Although touted as an enterprise application category, PLM is really a business process transformation to help manufacturing companies describe, manage and communicate information about their products or services internally and with external partners throughout the entire lifecycle. In the early stage, PLM focuses on customer requirements and traditional product design processes. Moving further into the product lifecycle, it automates and integrates these business processes and product-related data with those around sourcing, launch, volume production, maintenance and retirement.
Business process improvement for the product development organization has hit the radar screens of C-level executives for a number of reasons. In order to achieve sustainable growth in today's competitive global climate, companies are under the gun to deliver the right products to the right market in a timely fashion. In addition, top management is demanding increased visibility and accountability into how and where product development investments are made, while companies also cast a spotlight on customer needs in order to ensure more successful product launches.
"Companies have been investing in the operations side of the business because that was an area where there were better mechanisms in place to measure performance improvements," said Mike Burkett, vice president, PLM research for Boston-based AMR Research Inc. "The area that has seen less improvement is in product development and new product development introduction, and that's what you're seeing now."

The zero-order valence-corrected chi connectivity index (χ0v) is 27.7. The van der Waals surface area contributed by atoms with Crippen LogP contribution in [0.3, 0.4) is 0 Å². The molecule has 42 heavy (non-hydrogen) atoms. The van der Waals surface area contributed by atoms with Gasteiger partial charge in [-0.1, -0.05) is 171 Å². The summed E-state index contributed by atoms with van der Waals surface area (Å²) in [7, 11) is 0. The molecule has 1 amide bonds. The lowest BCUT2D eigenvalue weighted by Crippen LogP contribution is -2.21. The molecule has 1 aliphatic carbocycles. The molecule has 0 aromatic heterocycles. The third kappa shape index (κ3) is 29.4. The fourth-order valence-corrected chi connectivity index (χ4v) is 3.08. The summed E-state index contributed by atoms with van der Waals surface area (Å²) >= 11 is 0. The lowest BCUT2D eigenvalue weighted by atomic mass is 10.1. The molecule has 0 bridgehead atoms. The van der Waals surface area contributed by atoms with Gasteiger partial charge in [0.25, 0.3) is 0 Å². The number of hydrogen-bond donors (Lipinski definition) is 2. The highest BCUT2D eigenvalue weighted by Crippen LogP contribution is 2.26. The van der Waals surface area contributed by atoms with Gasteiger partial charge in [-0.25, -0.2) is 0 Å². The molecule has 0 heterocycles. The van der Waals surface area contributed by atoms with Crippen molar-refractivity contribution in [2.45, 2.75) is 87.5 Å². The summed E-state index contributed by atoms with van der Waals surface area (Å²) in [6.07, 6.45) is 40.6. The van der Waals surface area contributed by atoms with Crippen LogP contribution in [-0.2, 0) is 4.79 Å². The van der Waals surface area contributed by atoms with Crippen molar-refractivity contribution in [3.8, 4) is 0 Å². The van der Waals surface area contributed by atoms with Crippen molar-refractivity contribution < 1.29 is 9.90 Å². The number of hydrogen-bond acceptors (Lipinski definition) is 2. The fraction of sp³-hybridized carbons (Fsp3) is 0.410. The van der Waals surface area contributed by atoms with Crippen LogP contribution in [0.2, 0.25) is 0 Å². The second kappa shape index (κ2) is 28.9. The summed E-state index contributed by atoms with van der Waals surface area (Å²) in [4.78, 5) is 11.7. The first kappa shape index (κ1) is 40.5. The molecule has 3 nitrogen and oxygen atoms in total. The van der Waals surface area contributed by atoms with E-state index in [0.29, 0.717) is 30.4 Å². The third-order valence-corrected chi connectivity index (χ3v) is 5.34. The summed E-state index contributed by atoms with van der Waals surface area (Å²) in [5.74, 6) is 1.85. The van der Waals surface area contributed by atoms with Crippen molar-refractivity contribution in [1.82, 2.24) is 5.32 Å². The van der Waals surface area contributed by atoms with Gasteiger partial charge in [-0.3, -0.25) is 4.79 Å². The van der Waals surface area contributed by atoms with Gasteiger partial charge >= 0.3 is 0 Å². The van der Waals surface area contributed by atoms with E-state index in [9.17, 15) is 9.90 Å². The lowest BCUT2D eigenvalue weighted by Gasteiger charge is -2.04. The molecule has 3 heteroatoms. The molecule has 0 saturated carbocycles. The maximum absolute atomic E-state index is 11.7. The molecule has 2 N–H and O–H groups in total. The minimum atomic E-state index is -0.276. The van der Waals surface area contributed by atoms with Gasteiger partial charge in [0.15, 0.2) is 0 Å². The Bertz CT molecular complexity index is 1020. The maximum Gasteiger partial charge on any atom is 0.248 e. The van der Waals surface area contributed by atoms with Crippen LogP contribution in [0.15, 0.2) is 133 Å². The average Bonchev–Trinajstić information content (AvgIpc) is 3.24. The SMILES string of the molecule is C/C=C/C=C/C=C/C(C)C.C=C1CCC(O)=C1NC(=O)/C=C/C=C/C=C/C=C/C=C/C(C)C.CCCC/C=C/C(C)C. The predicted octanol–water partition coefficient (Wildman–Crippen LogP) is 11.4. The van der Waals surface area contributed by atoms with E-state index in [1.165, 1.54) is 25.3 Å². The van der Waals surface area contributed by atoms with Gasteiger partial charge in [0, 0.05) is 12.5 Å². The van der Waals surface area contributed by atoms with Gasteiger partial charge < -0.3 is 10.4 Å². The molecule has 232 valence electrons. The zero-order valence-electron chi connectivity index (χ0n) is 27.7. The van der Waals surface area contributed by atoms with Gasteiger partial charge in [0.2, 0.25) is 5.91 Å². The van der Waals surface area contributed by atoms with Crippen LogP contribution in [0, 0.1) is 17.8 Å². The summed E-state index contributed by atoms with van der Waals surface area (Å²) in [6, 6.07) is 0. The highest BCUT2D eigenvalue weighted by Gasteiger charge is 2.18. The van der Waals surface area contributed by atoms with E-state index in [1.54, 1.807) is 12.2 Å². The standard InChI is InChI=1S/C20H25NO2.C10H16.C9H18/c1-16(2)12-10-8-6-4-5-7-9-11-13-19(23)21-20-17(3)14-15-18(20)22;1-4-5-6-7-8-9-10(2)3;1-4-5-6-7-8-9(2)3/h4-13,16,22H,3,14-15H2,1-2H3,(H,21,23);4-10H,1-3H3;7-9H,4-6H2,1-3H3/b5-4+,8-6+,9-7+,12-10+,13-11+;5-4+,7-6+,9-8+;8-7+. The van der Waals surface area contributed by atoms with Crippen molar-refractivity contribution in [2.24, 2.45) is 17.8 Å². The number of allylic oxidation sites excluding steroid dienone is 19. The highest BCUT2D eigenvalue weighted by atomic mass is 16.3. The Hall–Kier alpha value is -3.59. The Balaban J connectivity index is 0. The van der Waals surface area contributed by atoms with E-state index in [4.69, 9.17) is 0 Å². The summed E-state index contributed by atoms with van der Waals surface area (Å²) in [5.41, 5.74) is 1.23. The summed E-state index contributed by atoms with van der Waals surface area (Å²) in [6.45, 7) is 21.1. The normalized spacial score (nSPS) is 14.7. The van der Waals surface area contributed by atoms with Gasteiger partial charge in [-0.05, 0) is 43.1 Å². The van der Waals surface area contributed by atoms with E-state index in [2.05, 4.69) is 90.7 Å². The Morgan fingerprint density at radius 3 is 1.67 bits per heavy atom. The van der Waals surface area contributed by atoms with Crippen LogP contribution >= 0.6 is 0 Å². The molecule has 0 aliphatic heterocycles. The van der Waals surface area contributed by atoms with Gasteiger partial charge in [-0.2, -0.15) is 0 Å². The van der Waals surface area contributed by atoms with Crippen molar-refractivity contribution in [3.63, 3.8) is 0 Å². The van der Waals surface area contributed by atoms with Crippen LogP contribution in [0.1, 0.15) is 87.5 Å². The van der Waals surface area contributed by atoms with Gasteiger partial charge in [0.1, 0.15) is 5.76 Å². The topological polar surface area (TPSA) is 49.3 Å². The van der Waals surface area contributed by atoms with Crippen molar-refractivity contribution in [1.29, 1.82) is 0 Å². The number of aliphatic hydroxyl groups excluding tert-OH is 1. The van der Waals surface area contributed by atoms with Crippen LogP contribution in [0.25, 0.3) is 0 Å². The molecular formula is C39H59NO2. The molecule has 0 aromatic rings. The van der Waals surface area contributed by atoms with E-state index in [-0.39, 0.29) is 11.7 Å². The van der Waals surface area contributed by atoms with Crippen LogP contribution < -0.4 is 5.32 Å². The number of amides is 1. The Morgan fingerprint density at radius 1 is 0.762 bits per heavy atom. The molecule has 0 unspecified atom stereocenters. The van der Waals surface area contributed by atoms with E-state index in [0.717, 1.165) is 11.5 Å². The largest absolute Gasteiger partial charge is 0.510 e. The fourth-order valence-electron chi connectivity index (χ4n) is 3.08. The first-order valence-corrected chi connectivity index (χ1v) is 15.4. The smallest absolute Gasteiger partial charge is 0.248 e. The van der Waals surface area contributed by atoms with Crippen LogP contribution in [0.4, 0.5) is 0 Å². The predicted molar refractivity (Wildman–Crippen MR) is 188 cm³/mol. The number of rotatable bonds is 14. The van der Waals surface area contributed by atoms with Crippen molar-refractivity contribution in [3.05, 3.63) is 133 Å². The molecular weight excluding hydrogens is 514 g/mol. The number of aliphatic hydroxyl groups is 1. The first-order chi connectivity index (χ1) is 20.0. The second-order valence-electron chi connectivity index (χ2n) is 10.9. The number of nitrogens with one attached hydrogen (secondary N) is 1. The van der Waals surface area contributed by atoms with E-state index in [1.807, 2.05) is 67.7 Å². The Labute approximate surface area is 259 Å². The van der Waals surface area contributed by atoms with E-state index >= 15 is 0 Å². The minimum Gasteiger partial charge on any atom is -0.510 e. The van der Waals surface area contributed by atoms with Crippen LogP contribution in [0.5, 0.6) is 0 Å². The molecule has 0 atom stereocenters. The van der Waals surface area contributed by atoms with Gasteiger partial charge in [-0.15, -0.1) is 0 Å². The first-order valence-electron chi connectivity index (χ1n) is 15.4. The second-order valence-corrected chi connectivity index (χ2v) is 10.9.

This focus on business process improvement around product development is fueling steady growth in the PLM market at a time when the economy is stalled and corporate budgets are tight. According to AMR estimates, the PLM sector enjoyed 10% growth in 2007 to reach $12.7 billion, and that steady clip should continue at a 9% CAGR through 2012, when it's projected to hit $20 billion.
PLM market expanding and evolving
While PLM started out as a play among vendors steeped in the CAD and engineering world, the market has evolved to include a roster of well-known enterprise software vendors along with little-known best-of-breed providers. Companies such as Dassault Systemes, PTC, Siemens PLM Software and Autodesk dominate the engineering-centric PLM space, while giants SAP AG and Oracle Corp. have taken serious steps these last few years to beef up their PLM product portfolios.
Consolidation has also altered the PLM landscape in recent years. For example, Oracle's acquisition of Agile Software greatly bolstered the enterprise software vendor's once lightweight PLM story; while Autodesk, PTC and others have continued a string of small, strategic acquisitions that fill in key gaps and expand their PLM footprints in areas such as digital content creation, product portfolio management, 3-D visualization, and specific niche industries like footwear and apparel.
As the PLM footprint expands beyond engineering-oriented design tasks, integration with core business systems such as ERP and MES (manufacturing execution systems) become all the more critical. And the level of integration is not just a hand-off of data between silo systems; rather, it is defining business processes and automating workflows that make the sharing of product information seamless between all functions within a manufacturing company.
Ken Amann, director of research for CIMdata Inc., a PLM consultancy in Ann Arbor, Mich., said: "What's important for manufacturing is this has become much more than an engineering issue -- we're starting to take information originally created in that area and use it much more broadly."
Beth Stackpole is a freelance writer.